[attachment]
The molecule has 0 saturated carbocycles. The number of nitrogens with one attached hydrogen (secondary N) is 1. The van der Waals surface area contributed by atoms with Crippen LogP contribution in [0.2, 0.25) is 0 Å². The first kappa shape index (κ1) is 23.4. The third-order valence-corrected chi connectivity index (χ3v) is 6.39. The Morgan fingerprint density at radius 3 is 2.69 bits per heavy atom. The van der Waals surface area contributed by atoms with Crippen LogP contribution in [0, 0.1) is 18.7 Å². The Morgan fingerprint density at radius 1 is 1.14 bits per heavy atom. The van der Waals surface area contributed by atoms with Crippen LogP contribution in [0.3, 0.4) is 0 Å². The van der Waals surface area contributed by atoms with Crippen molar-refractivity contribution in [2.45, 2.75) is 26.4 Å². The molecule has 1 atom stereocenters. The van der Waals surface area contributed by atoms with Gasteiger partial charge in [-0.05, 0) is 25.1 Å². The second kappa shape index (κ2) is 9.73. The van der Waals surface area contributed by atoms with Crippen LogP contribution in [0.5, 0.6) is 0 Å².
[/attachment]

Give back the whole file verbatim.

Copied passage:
The molecule has 0 saturated carbocycles. The number of nitrogens with one attached hydrogen (secondary N) is 1. The van der Waals surface area contributed by atoms with Crippen LogP contribution in [0.2, 0.25) is 0 Å². The first kappa shape index (κ1) is 23.4. The third-order valence-corrected chi connectivity index (χ3v) is 6.39. The Morgan fingerprint density at radius 3 is 2.69 bits per heavy atom. The van der Waals surface area contributed by atoms with Crippen LogP contribution in [0, 0.1) is 18.7 Å². The Morgan fingerprint density at radius 1 is 1.14 bits per heavy atom. The van der Waals surface area contributed by atoms with Crippen LogP contribution in [0.3, 0.4) is 0 Å². The van der Waals surface area contributed by atoms with Crippen molar-refractivity contribution in [2.45, 2.75) is 26.4 Å². The molecule has 1 atom stereocenters. The van der Waals surface area contributed by atoms with Gasteiger partial charge in [-0.05, 0) is 25.1 Å². The second kappa shape index (κ2) is 9.73. The van der Waals surface area contributed by atoms with Crippen LogP contribution in [0.5, 0.6) is 0 Å².